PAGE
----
“In the Xmotion concept, we explored the more rugged and powerful side of Nissan Intelligent Mobility. Bold and powerful forms and proportions are, upon closer inspection, contrasted with aspects of traditional Japanese craftsmanship expressed in a contemporary way,” explained Alfonso Albaisa, senior vice president of global design at Nissan Motor Co.

“The exterior’s combination of western and eastern concepts continues inside the Xmotion, where advanced connectivity and autonomous technologies mix with modern Japanese digital art and cultural craftsmanship. At a glance, Xmotion may appear to have a minimal design language, but a closer look reveals layers of detail that make this concept exceptional.”

I wouldn’t consider borderline nonexistent interior styling that’s bizarrely contrasted with a cedar pole “exceptional.” Although it does smell nice inside.

Other than it also being self-driving, that’s all Nissan really had to say on the Xmotion. It’s just kind of here at the Detroit Auto Show, taking up space that could be handed over to something the company is actually building. In fact, the only genuine tidbit of information garnered from the model’s existence is that portions of it signal the future direction of Nissan design — similar to the Vmotion 2.0. We’re betting that traditional Japanese wood joinery is unlikely to become a fleet-wide staple, so anticipate those headlamps and a more pronounced venetian grille making an appearance on future Nissan vehicles instead.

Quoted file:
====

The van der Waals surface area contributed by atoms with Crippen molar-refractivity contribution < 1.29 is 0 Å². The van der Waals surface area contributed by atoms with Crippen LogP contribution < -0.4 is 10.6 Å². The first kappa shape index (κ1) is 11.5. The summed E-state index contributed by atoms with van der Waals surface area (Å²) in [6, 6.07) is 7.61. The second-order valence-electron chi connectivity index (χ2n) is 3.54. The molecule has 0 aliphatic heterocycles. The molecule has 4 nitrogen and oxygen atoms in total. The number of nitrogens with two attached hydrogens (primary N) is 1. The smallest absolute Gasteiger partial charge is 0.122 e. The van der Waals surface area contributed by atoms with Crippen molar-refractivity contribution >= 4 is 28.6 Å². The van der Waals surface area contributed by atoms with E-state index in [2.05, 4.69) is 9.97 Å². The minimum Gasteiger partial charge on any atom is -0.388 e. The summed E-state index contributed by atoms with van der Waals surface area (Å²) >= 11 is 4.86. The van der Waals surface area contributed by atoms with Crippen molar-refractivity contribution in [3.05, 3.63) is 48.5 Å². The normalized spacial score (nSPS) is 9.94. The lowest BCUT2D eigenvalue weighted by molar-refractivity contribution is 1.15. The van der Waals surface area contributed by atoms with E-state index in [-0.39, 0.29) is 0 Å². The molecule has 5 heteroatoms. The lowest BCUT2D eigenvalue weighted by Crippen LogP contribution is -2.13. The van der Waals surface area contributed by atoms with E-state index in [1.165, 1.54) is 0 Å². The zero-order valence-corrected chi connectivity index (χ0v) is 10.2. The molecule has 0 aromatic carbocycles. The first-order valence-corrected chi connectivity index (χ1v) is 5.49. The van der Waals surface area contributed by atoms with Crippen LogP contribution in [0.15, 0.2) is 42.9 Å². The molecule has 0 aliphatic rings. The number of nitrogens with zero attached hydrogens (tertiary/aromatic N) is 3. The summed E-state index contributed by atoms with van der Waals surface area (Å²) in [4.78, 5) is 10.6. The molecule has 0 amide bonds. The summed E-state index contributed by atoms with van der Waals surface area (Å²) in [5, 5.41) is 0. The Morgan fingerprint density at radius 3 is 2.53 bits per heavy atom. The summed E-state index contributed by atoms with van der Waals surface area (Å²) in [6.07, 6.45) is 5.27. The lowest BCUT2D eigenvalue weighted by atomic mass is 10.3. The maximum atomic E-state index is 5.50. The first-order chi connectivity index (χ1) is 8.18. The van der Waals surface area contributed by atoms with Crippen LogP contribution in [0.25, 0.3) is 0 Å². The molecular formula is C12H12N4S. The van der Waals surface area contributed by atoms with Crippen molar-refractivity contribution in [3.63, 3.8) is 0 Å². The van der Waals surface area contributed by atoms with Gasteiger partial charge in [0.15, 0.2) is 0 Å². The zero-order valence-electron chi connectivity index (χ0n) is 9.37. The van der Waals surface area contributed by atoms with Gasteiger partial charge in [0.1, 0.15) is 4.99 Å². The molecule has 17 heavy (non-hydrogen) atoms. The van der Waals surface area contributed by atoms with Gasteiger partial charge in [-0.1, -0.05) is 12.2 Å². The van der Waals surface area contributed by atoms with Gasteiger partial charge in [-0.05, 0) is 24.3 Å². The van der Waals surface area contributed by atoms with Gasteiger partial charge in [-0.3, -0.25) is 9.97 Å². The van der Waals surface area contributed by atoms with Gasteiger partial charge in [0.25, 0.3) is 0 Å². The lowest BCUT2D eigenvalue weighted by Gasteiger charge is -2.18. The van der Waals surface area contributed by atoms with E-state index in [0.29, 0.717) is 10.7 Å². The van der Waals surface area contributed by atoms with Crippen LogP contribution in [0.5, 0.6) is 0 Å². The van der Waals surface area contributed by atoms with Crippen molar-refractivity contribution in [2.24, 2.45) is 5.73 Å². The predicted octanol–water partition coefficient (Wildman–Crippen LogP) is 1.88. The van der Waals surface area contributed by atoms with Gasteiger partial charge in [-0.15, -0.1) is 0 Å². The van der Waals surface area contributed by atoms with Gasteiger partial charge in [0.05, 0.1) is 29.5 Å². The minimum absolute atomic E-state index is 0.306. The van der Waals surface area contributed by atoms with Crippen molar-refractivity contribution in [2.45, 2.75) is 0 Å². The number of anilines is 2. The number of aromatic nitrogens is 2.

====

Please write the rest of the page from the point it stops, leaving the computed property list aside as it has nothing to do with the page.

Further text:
The Xmotion Concept is also supposed to allow drivers to manipulate the infotainment system using voice commands, hand gestures, and eye movement. While Nissan was unable to explain exactly how this technology works — or if it was being developed for production vehicles — it did say it would be an “smart, easy and safe” alternative to touch controls.